- SSRI antidepressants – Fluoxetine (Prozac, Sarafem) or paroxetine (Paxil), may help those who are depressed, have pain and constipation.
- Pain medications – Pregabalin (Lyrica) or gabapentin (Neurontin) might help ease severe pain or bloating.
- Alosetron (Lotronex) – Alosetron helps in relaxing the colon and slowing the movement of waste through the lower bowel.
- Eluxadoline (Viberzi) – Eluxadoline can ease diarrhea by reducing muscle contractions and fluid secretions in the intestine, and by increasing muscle tone in the rectum.
- Rifaximin (Xifaxan) – This medicine can decrease bacterial overgrowth and diarrhea.
- Lubiprostone (Amitiza) – Lubiprostone can increase fluid secretion in the small intestine to help with the passage of stool.
- Linaclotide (Linzess) – Linaclotide can also increase fluid secretion in the small intestine to help pass stool.
Treatment of Irritable Bowel Syndrome – Homeopathic Treatment
- Nux vomica – This medicine is prescribed for abdominal pain and bowel problems accompanied by tension, constricting sensations, chilliness, and irritability.
- Podophyllum – This is indicated when abdominal pain and cramping with a gurgling, sinking, and an empty feeling are followed by watery, offensive-smelling diarrhea, alternating with constipation, or pasty yellow bowel movements containing mucus.
- Sulphur – Sulphur is indicated when a sudden urge towards diarrhea wakes the person early in the morning. The person may, at other times, be constipated, have gas with an offensive and pervasive smell, have poor posture and back pain, and feel worse from standing up too long.
- Argentum nitricum – This remedy is suggested when the stomach is upset and is accompanied by nervousness and anxiety.
Irritable Bowel Syndrome – Lifestyle Tips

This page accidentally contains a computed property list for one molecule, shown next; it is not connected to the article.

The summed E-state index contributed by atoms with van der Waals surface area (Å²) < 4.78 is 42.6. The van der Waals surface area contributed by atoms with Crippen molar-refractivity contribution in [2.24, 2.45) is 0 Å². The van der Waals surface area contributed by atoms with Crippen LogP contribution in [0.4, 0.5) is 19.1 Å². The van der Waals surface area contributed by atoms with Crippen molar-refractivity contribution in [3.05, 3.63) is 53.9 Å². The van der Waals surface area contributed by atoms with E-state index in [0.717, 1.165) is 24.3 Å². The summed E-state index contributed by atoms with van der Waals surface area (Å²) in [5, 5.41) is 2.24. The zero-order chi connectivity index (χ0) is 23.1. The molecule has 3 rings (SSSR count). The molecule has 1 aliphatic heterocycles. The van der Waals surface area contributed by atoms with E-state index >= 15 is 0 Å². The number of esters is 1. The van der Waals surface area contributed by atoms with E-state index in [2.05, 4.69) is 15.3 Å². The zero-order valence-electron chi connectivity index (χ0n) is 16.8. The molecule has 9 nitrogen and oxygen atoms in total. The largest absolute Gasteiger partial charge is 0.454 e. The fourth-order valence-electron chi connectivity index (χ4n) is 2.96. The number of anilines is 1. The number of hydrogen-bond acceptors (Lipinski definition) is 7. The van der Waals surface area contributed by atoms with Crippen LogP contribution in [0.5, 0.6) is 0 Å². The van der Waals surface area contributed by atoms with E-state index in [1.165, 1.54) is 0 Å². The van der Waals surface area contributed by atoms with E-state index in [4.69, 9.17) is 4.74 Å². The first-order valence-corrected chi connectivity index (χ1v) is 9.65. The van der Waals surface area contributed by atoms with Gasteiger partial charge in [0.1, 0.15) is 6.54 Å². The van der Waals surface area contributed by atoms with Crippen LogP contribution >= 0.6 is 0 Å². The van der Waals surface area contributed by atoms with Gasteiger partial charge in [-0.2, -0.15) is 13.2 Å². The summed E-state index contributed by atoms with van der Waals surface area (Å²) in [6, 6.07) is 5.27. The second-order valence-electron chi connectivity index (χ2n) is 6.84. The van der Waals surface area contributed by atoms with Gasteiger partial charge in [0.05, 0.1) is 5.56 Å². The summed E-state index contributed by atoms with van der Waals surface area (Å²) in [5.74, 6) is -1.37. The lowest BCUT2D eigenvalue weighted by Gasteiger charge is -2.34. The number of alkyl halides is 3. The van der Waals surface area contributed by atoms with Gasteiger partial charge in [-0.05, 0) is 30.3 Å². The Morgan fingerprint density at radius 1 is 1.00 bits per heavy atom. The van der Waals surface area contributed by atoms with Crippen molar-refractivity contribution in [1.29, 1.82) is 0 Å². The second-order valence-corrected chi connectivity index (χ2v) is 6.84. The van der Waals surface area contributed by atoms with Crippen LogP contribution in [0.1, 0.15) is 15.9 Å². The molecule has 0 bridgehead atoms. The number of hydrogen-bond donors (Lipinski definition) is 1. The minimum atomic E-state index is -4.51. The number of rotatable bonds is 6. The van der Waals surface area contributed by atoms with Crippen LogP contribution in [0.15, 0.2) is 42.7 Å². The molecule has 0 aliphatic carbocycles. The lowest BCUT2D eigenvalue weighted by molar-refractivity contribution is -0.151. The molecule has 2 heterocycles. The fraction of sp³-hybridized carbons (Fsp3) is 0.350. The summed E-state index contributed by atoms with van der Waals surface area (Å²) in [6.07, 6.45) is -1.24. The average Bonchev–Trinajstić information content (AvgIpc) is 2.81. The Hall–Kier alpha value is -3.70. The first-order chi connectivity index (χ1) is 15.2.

- Increase fiber in the diet as it can reduce constipation but worsen gas and cramping. However, a fiber supplement might cause less gas and bloating than fiber-rich foods.
- Eliminate foods that trigger symptoms of Spastic Colon.
- Do not skip meals and eat at regular intervals of time.
- Exercise regularly.
What Are The Recommended Exercises For a Person With Irritable Bowel Syndrome?
The following exercises are recommended for a person with Irritable Bowel Syndrome:
- Breathing exercise
Irritable Bowel Syndrome And Pregnancy – Things to Know
- Diagnosing IBS during pregnancy is difficult because bowels are almost always impacted by pregnancy.
- Pregnant women are more prone to constipation and some pregnant women find themselves passing looser stools more often, which is a symptom of Spastic Colon.
- Having IBS does put a very slightly increased risk for premature delivery. Thus, signs of impending preterm contractions must not be taken lightly.
- When pregnant and dealing with IBS, resort to good prenatal care with a practitioner who is aware of the condition and helps to keep it under control.
- If Spastic Colon symptoms are not controlled well, it may cause diarrhea, which further causes dehydration. This can lead to preterm labor. Pregnant women with IBS are also at a higher risk of miscarriage.
Common Complications Related to Irritable Bowel Syndrome
- Poor quality of life
- Mood disorders